If a person experiences a cerebral hemorrhage, immediate emergency medical attention is required. The size of the area impacted and the duration of the bleeding typically determine the lasting implications. Sharon Stone reported both long and short-term memory loss, numbness in her legs and face, hearing loss as well as cognitive function loss with her speech and ability to read. It took her over 2 years to start to see improvements in these areas. Other complications can consist of “impaired language skills, emotional problems, vision loss, fatigue, coordination and movement loss, cognitive dysfunction, seizures and swelling of the brain.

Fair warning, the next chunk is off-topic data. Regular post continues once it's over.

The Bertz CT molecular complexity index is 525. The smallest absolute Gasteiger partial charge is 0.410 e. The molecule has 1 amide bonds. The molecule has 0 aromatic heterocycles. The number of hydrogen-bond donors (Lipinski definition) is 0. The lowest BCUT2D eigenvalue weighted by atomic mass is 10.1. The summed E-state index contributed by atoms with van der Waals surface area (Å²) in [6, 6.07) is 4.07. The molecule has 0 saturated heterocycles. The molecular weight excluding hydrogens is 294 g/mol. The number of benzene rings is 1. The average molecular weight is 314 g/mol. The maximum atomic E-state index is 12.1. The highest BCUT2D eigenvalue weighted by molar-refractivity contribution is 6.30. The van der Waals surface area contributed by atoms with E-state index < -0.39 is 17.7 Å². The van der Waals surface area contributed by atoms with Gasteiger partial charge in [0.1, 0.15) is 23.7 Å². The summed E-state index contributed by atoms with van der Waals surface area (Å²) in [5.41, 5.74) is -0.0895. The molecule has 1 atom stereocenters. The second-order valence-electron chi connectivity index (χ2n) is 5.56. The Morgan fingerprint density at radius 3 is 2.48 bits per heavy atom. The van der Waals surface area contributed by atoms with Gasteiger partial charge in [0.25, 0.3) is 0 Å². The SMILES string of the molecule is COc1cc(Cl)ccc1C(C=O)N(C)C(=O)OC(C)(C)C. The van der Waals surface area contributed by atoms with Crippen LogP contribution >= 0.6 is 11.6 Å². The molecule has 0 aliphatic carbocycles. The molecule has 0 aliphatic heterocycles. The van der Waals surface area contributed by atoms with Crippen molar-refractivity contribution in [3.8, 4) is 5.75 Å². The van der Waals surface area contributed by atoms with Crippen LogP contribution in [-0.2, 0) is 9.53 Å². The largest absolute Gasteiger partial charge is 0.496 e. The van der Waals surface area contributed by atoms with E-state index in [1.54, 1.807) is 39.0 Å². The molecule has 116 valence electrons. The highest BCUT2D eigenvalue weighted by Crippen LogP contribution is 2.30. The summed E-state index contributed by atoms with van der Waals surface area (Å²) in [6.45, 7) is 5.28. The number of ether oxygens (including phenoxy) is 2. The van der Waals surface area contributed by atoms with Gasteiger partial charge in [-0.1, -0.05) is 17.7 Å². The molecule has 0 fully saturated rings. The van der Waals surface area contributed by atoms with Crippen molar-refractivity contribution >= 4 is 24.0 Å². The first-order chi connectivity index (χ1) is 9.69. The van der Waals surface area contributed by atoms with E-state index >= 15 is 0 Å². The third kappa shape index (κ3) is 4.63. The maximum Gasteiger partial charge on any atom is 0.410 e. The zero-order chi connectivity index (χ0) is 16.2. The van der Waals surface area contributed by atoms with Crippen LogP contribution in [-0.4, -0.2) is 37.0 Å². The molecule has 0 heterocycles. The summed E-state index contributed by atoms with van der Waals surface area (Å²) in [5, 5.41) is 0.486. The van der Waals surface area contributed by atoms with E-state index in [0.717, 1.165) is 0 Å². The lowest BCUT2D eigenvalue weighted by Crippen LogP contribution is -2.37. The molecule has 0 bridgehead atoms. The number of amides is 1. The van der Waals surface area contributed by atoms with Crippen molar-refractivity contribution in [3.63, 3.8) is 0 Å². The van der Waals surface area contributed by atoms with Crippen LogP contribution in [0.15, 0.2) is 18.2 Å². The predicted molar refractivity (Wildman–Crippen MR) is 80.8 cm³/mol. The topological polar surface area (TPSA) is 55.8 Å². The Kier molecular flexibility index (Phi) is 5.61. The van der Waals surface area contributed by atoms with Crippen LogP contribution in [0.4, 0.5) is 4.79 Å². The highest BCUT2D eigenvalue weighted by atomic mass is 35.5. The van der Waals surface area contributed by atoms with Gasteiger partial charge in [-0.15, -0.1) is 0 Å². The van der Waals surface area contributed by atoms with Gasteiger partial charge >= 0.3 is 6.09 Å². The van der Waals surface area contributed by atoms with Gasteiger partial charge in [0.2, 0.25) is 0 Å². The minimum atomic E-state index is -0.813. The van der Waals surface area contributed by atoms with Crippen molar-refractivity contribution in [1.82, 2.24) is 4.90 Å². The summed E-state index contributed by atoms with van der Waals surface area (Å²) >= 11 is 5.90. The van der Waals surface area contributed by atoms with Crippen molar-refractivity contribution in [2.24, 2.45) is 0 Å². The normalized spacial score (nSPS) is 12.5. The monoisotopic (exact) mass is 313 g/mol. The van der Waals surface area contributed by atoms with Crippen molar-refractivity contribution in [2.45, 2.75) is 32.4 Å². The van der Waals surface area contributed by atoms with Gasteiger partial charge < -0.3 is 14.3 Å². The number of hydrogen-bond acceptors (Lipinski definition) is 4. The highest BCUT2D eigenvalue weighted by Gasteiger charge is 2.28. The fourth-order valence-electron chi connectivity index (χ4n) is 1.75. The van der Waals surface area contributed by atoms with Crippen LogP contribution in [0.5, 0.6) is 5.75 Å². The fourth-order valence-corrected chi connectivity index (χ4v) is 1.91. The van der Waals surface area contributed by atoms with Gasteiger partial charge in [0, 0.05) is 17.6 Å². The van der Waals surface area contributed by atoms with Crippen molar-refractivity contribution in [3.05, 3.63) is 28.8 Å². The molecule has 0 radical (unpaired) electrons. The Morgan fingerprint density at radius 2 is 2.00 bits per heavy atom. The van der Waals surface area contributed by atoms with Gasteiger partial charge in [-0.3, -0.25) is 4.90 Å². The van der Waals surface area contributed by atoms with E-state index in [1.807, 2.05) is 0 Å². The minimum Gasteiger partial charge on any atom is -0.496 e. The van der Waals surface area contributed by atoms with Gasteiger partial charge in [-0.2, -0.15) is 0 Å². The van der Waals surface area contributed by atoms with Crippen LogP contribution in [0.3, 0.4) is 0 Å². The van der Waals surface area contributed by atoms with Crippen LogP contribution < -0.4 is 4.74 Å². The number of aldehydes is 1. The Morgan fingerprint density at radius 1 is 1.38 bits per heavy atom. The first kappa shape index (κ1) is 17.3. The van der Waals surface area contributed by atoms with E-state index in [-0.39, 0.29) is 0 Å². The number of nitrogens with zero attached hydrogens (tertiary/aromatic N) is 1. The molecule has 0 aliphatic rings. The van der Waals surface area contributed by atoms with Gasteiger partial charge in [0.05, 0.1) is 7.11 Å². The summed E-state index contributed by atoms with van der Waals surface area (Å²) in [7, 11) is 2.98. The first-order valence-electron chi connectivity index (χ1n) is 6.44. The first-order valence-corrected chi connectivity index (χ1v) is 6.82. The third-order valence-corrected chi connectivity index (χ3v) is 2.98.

Fortunately, most of us will not experience this extremely dangerous health condition like Sharon Stone and others. Although knowing the symptoms, risk factors and complications can only assist in being more aware of possibly fatal injury. Dr. Todd Kuether is equipped to handle any problem, which may cause cerebral hemorrhaging as well as many other cranial and brain disorders, diseases and injuries. If you are interested in reading more about Sharon Stone’s experience, additional interviews can be found from the Hollywood Reporter and USA Today.

Entry Filed under: Brain Comments

An Inside Look at a Typical Week at Kuether Brain & Spine

May 23rd, 2018